Tomato (Solanum lycopersicum) grafting has been widely used because of its major benefits in conferring plant resistance to soilborne pathogens, alleviating the deleterious effects of abiotic stresses, and enhancing water and nutrient use efficiency (Singh et al., 2017). In the United States, many small-scale organic vegetable growers graft plants on their own (Kubota et al., 2008) for using particular rootstock–scion combinations to deal with site-specific issues; however, they may not be able to produce high-quality grafted tomato plants (Meyer et al., 2017). Grafted tomato plants are usually kept in a healing chamber for 7 to 10 DAG (Bausher, 2013; Hu et al., 2015). For the first several days, grafts are often placed in a high-humidity environment and ventilation is gradually increased (Fan et al., 2015). Grafted tomato typically requires 7 to 14 d to connect vascular bundles between the scion and rootstock plants (Fan et al., 2015), although the major hydraulic connections begin to function from 6 to 7 DAG (Turquois and Malone, 1996). It has also been suggested that vascular connection usually takes 5 to 8 d to form, and it takes 14 d for the graft union to fully heal (Johnson et al., 2016). Fernández-García et al. (2004) monitored root hydraulic conductance of grafted tomato plants at 4, 8, 12, and 15 DAG and observed a linear increase from 4 to 12 DAG starting from 0, but an evident increase was not observed after 12 DAG.

Many of the previous reports have indicated the importance of humidity level during the graft healing period on the survival and quality of grafted seedlings. According to Oda (2007), even a momentary drying of the cut surface can be lethal. Wei et al. (2018) tested three relative humidity (RH) regimens, including 70% to 80%, 80% to 90%, and 90% to 100%, to demonstrate that 97% to 98% was the optimal RH for successful healing of grafted tomato seedlings, whereas 70% to 80% and 80% to 90% resulted in apparent wilting of grafted plants. Guan and Hallett (2016) recommended putting newly grafted tomato plants in an environment with 85% to 95% RH for the first 48 to 72 h. Vu et al. (2014) compared combinations of four temperatures and three RH levels on the survival rate of grafted tomato plants and found that at 23 °C and 80% RH plants had a higher survival rate than healing at 70% or 90% RH at 23 °C. Buajaila et al. (2018) investigated 100% and 50% RH and 0%, 25%, and 50% light levels on eggplant (Solanum melongena), pepper (Capsicum annuum), and tomato graft survival rate. They found that at 21 DAG, when averaged over all crops tested, graft healing under 100% RH had a higher survival rate than healing under 50% RH regardless of the light level. Under 50% RH, the survival rate was highest with 25% light followed by 0% light, and 50% light treatment had only a 32% survival rate. However, Johnson and Miles (2011) suggested that high RH may not be essential for healing tomato grafts as they exhibited similarly high survival rates at average RH levels of 98%, 81%, and 52%. Masterson et al. (2016) also reported that high humidity (>85% RH) may not be required for grafted tomato healing. Both studies used self-grafted tomato scion plants instead of grafted scion plants with commercial rootstocks. Moreover, they only documented the survival rate of grafts without an examination of grafted plant growth and flowering. Hence, more research is needed to further validate the feasibility of healing tomato grafts using lower RH levels and determine how low RH healing conditions impact the growth and development of grafted plants compared with grafts healed under standard healing conditions.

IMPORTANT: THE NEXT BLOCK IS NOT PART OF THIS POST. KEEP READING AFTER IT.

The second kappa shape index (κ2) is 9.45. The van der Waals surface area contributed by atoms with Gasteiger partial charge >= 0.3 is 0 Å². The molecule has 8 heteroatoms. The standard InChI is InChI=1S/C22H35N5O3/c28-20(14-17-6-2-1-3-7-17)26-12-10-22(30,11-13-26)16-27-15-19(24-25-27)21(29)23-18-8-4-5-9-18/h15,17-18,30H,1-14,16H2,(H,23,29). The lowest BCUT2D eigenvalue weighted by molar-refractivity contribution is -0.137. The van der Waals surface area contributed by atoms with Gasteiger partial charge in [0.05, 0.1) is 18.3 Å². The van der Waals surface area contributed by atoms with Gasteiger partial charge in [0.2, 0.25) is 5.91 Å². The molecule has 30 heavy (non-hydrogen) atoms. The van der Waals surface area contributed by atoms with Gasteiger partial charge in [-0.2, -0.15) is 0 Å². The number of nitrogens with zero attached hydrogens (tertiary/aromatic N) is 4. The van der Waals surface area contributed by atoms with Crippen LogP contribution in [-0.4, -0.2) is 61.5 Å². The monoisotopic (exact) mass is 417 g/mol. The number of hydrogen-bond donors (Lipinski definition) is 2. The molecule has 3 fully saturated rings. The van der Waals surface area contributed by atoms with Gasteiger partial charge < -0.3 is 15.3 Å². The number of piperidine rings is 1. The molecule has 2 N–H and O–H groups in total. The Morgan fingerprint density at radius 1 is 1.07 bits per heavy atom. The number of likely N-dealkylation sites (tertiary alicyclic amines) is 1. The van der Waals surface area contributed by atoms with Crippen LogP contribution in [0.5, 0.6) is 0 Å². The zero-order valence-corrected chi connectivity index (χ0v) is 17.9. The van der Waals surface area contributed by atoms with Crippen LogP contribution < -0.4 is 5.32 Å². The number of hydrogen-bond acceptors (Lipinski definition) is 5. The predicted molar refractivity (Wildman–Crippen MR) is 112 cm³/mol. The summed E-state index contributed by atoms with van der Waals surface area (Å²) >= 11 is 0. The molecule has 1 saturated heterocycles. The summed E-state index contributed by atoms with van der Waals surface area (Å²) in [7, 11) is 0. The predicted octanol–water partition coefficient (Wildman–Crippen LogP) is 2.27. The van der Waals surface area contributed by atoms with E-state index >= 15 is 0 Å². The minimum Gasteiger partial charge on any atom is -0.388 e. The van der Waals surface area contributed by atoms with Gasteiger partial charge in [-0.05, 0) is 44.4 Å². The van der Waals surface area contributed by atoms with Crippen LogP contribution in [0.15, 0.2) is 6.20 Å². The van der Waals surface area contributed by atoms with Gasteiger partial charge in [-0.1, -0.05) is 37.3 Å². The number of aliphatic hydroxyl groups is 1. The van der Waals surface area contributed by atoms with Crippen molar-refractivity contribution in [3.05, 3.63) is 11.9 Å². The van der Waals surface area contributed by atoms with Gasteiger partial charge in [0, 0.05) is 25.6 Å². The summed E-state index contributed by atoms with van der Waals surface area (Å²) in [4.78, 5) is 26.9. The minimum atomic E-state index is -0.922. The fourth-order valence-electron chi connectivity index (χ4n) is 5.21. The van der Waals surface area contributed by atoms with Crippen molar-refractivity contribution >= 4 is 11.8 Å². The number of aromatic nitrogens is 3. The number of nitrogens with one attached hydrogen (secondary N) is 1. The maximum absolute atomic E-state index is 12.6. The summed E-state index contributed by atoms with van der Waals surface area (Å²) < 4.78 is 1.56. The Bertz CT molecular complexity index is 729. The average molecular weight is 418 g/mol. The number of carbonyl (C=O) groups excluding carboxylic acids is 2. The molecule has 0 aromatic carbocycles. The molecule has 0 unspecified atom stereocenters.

An extended period under high humidity also promotes the formation of adventitious roots from the tomato scion during graft healing (Guan and Hallett, 2016), which could lead to rootstock growth decline in grafted tomato seedlings or even grafting failure and rootstock death if adventitious roots grow into soil/medium (Meyer et al., 2017). Adventitious rooting from the scion could also allow soilborne pathogens to bypass the resistance of the rootstock and invade the scion, and removing adventitious roots requires extra labor and time. Moreover, keeping tomato plants in a high humidity environment for a long time may be conducive to disease development (Vu et al., 2014) and cause physiological disorders such as edema, which is irreversible (Johnson et al., 2016). Modifying humidity levels and duration during tomato graft healing could potentially help reduce scion adventitious root formation and increase grafted plant quality.

In this study, we tested a novel tomato graft healing method using a chamberless approach in a regular indoor ambient environment. The objectives were to compare the survival rate, adventitious root formation, and posthealing growth of grafted tomato seedlings between chamberless healing and standard healing chamber methods to explore the feasibility of chamberless healing to assist small-scale production of grafted tomato transplants.

Materials and methods